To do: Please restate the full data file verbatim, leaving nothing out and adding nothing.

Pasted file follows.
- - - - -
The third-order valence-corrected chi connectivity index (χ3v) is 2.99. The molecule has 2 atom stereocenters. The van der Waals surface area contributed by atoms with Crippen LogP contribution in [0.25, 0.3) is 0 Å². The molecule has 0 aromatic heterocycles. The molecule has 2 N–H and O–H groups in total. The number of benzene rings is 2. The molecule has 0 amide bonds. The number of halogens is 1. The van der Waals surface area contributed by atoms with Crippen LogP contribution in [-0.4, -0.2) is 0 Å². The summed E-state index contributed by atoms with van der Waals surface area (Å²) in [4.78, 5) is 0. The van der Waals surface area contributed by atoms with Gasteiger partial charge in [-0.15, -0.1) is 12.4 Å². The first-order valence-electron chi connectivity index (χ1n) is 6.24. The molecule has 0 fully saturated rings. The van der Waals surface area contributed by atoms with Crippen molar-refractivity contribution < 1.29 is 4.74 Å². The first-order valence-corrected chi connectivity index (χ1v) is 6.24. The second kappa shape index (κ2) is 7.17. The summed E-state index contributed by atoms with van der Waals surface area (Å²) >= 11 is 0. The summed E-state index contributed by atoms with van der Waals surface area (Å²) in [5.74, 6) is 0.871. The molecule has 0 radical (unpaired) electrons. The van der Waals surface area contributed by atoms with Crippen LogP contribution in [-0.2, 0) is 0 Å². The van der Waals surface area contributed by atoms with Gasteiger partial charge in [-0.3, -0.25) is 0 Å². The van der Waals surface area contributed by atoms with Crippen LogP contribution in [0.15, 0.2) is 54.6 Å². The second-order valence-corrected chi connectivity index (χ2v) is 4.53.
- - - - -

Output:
The third-order valence-corrected chi connectivity index (χ3v) is 2.99. The molecule has 2 atom stereocenters. The van der Waals surface area contributed by atoms with Crippen LogP contribution in [0.25, 0.3) is 0 Å². The molecule has 0 aromatic heterocycles. The molecule has 2 N–H and O–H groups in total. The number of benzene rings is 2. The molecule has 0 amide bonds. The number of halogens is 1. The van der Waals surface area contributed by atoms with Crippen LogP contribution in [-0.4, -0.2) is 0 Å². The summed E-state index contributed by atoms with van der Waals surface area (Å²) in [4.78, 5) is 0. The van der Waals surface area contributed by atoms with Gasteiger partial charge in [-0.15, -0.1) is 12.4 Å². The first-order valence-electron chi connectivity index (χ1n) is 6.24. The molecule has 0 fully saturated rings. The van der Waals surface area contributed by atoms with Crippen molar-refractivity contribution < 1.29 is 4.74 Å². The first-order valence-corrected chi connectivity index (χ1v) is 6.24. The second kappa shape index (κ2) is 7.17. The summed E-state index contributed by atoms with van der Waals surface area (Å²) >= 11 is 0. The summed E-state index contributed by atoms with van der Waals surface area (Å²) in [5.74, 6) is 0.871. The molecule has 0 radical (unpaired) electrons. The van der Waals surface area contributed by atoms with Crippen LogP contribution in [-0.2, 0) is 0 Å². The van der Waals surface area contributed by atoms with Gasteiger partial charge in [-0.3, -0.25) is 0 Å². The van der Waals surface area contributed by atoms with Crippen LogP contribution in [0.15, 0.2) is 54.6 Å². The second-order valence-corrected chi connectivity index (χ2v) is 4.53.